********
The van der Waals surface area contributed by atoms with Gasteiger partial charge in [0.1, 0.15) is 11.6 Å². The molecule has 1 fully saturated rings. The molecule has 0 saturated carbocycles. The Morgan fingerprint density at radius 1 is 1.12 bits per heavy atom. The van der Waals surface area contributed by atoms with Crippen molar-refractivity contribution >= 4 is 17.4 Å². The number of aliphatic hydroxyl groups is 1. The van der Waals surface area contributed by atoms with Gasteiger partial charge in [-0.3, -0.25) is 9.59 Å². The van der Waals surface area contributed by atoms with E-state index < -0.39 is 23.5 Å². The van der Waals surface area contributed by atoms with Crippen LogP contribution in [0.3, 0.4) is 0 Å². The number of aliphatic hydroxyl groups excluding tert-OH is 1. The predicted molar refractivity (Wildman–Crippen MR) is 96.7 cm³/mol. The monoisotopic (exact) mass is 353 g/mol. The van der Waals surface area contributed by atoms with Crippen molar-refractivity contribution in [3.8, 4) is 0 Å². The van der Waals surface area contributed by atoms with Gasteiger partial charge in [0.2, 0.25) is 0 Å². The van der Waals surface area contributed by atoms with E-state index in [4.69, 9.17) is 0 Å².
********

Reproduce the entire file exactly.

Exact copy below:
The van der Waals surface area contributed by atoms with Gasteiger partial charge in [0.1, 0.15) is 11.6 Å². The molecule has 1 fully saturated rings. The molecule has 0 saturated carbocycles. The Morgan fingerprint density at radius 1 is 1.12 bits per heavy atom. The van der Waals surface area contributed by atoms with Crippen molar-refractivity contribution >= 4 is 17.4 Å². The number of aliphatic hydroxyl groups is 1. The van der Waals surface area contributed by atoms with Gasteiger partial charge in [-0.3, -0.25) is 9.59 Å². The van der Waals surface area contributed by atoms with E-state index < -0.39 is 23.5 Å². The van der Waals surface area contributed by atoms with Crippen LogP contribution in [0.3, 0.4) is 0 Å². The number of aliphatic hydroxyl groups excluding tert-OH is 1. The predicted molar refractivity (Wildman–Crippen MR) is 96.7 cm³/mol. The monoisotopic (exact) mass is 353 g/mol. The van der Waals surface area contributed by atoms with Crippen molar-refractivity contribution in [3.8, 4) is 0 Å². The van der Waals surface area contributed by atoms with Gasteiger partial charge in [0.2, 0.25) is 0 Å². The van der Waals surface area contributed by atoms with E-state index in [4.69, 9.17) is 0 Å².